“Does that person who has clearly had Botox have the Cred to be a judge? Who do they think they are?”

My first reaction to hearing that comment was to wonder what anyone’s external appearance would have to do with their knowledge, skills, and ability to be an effective judge. 
I think the person who said the comment truly felt that anyone who would be so vain as to use Botox was a poor judge of anything. I disagree on the vanity-impairing-judgement opinion, but as I was preparing my retort, I started wondering whether Botox in particular could indeed affect impartiality as a judge. 
There’s been a study or two that looked at how freezing a persons face affects their response to stimuli. They found that people who were prevented from smiling found comedies less funny. And people whose faces are frozen have a harder time empathizing. 
When we see other people’s expressions, we unconsciously mirror them fractionally (micro expressions) on our own faces. Something about feeling a mini version of the other person’s expression on our own face makes us feel what they are feeling. It’s probably part of the same system that makes you feel better after you’ve decided to just smile for a while.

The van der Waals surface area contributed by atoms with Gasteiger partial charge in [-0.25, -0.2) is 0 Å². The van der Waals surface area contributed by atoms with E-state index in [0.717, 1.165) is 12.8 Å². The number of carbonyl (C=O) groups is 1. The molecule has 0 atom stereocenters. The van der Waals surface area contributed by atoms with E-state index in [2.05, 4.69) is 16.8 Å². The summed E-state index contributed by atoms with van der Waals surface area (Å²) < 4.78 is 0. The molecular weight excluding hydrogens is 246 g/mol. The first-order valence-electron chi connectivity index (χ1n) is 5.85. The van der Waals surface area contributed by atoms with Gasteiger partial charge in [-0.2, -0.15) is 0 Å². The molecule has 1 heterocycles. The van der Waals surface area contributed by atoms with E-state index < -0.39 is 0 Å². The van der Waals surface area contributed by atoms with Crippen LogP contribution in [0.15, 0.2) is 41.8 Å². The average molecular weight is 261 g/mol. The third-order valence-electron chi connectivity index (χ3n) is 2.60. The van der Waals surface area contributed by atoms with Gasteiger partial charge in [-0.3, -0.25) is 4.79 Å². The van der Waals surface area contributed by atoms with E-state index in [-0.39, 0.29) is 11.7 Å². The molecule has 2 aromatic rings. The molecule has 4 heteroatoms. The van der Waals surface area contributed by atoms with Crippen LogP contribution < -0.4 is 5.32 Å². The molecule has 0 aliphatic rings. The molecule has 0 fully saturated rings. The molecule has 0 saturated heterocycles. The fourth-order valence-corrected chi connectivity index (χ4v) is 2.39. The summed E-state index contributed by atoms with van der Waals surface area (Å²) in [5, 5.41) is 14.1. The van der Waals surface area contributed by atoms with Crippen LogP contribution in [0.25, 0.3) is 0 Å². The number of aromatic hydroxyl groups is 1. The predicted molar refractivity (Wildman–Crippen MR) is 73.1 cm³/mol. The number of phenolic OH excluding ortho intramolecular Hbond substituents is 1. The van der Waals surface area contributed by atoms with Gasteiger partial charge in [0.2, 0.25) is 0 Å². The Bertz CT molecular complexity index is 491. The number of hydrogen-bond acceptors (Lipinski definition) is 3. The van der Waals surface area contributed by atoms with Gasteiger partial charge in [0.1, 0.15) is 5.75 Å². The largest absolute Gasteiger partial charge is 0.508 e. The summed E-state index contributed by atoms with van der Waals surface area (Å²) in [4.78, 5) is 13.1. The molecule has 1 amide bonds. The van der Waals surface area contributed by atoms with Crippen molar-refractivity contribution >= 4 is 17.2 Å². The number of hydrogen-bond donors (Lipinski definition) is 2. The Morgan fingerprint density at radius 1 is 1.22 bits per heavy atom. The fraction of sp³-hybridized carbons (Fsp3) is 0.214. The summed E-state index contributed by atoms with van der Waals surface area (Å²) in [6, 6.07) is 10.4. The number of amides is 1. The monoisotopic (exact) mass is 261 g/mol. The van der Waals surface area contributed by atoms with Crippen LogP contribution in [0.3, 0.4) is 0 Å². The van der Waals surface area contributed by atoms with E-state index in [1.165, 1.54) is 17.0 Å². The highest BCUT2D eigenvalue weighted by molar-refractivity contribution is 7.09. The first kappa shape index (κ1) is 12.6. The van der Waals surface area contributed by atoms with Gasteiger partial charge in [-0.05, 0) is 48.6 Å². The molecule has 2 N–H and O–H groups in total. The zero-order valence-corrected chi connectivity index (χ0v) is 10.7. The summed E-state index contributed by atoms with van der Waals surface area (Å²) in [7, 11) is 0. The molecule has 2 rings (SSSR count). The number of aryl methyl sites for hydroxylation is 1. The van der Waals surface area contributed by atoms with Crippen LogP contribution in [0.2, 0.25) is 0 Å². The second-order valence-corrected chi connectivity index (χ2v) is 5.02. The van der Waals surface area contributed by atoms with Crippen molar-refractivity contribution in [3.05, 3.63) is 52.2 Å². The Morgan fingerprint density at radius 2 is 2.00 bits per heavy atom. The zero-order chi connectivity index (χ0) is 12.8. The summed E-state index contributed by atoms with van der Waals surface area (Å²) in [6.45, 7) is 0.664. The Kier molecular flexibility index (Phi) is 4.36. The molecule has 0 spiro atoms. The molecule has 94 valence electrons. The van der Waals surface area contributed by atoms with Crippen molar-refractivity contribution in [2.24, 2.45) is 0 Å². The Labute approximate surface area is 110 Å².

But then the question is how important is empathy in the role of a judge? If you’re equally unempathetic towards everyone, maybe it’s helpful. But in the context of a TV celebrity judge, maybe we pick up on that lowered empathy and dislike the judge for it? 
But do we feel negatively towards people who get Botox because we despise vanity? Or is it because the types of people who mostly get Botox are in categories that we already have biases against? Or is it because somehow Botox, like bad hair plugs, can push a face too close to the uncanny valley? Or just a cultural signified without any meaning, to which different groups respond in different ways to assert their own values?

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